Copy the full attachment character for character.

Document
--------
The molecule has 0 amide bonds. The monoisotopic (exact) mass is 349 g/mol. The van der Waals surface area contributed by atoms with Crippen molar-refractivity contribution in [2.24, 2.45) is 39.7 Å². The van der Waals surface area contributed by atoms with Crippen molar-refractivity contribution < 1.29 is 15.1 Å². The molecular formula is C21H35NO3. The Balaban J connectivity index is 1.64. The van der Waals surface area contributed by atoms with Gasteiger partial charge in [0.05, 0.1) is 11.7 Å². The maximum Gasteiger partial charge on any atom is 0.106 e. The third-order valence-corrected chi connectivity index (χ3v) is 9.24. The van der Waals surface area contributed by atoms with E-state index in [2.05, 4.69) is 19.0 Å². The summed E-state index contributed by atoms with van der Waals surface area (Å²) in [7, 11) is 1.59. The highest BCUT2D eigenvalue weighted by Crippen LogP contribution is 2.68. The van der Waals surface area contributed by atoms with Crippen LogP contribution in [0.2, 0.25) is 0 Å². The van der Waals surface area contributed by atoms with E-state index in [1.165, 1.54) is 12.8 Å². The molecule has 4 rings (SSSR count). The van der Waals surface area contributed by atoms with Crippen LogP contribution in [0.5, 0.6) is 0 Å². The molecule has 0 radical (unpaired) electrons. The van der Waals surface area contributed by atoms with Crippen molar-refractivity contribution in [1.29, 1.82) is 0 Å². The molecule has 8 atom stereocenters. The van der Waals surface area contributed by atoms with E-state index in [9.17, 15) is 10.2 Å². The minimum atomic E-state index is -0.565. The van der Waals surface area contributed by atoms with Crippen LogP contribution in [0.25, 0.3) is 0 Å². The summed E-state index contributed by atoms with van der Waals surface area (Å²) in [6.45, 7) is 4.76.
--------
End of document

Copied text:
The molecule has 0 amide bonds. The monoisotopic (exact) mass is 349 g/mol. The van der Waals surface area contributed by atoms with Crippen molar-refractivity contribution in [2.24, 2.45) is 39.7 Å². The van der Waals surface area contributed by atoms with Crippen molar-refractivity contribution < 1.29 is 15.1 Å². The molecular formula is C21H35NO3. The Balaban J connectivity index is 1.64. The van der Waals surface area contributed by atoms with Gasteiger partial charge in [0.05, 0.1) is 11.7 Å². The maximum Gasteiger partial charge on any atom is 0.106 e. The third-order valence-corrected chi connectivity index (χ3v) is 9.24. The van der Waals surface area contributed by atoms with E-state index in [2.05, 4.69) is 19.0 Å². The summed E-state index contributed by atoms with van der Waals surface area (Å²) in [7, 11) is 1.59. The highest BCUT2D eigenvalue weighted by Crippen LogP contribution is 2.68. The van der Waals surface area contributed by atoms with Crippen LogP contribution in [0.2, 0.25) is 0 Å². The van der Waals surface area contributed by atoms with E-state index in [1.165, 1.54) is 12.8 Å². The molecule has 4 rings (SSSR count). The van der Waals surface area contributed by atoms with Crippen LogP contribution in [0.5, 0.6) is 0 Å². The molecule has 0 radical (unpaired) electrons. The van der Waals surface area contributed by atoms with Crippen molar-refractivity contribution in [1.29, 1.82) is 0 Å². The molecule has 8 atom stereocenters. The van der Waals surface area contributed by atoms with E-state index in [9.17, 15) is 10.2 Å². The minimum atomic E-state index is -0.565. The van der Waals surface area contributed by atoms with Crippen LogP contribution in [0.25, 0.3) is 0 Å². The summed E-state index contributed by atoms with van der Waals surface area (Å²) in [6.45, 7) is 4.76.